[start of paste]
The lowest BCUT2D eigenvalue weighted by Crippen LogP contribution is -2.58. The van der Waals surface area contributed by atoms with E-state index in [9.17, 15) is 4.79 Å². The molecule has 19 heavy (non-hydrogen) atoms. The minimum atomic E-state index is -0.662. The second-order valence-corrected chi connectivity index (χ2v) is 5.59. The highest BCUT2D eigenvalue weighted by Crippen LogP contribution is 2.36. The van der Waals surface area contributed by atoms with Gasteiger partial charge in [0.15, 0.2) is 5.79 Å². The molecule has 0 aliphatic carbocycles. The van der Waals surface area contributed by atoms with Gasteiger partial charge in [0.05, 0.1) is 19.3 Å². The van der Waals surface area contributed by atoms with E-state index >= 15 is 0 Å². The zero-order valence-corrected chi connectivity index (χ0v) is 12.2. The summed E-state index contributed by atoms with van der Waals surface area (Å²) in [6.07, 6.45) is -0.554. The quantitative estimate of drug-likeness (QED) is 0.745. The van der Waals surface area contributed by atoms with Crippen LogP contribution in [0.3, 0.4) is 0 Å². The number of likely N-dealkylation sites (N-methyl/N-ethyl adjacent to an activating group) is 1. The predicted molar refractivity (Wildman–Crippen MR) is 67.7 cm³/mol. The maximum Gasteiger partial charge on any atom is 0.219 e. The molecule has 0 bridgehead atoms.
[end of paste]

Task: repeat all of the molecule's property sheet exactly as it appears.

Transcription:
The lowest BCUT2D eigenvalue weighted by Crippen LogP contribution is -2.58. The van der Waals surface area contributed by atoms with E-state index in [9.17, 15) is 4.79 Å². The molecule has 19 heavy (non-hydrogen) atoms. The minimum atomic E-state index is -0.662. The second-order valence-corrected chi connectivity index (χ2v) is 5.59. The highest BCUT2D eigenvalue weighted by Crippen LogP contribution is 2.36. The van der Waals surface area contributed by atoms with Gasteiger partial charge in [0.15, 0.2) is 5.79 Å². The molecule has 0 aliphatic carbocycles. The van der Waals surface area contributed by atoms with Gasteiger partial charge in [0.05, 0.1) is 19.3 Å². The van der Waals surface area contributed by atoms with E-state index >= 15 is 0 Å². The zero-order valence-corrected chi connectivity index (χ0v) is 12.2. The summed E-state index contributed by atoms with van der Waals surface area (Å²) in [6.07, 6.45) is -0.554. The quantitative estimate of drug-likeness (QED) is 0.745. The van der Waals surface area contributed by atoms with Crippen LogP contribution in [0.3, 0.4) is 0 Å². The number of likely N-dealkylation sites (N-methyl/N-ethyl adjacent to an activating group) is 1. The predicted molar refractivity (Wildman–Crippen MR) is 67.7 cm³/mol. The maximum Gasteiger partial charge on any atom is 0.219 e. The molecule has 0 bridgehead atoms.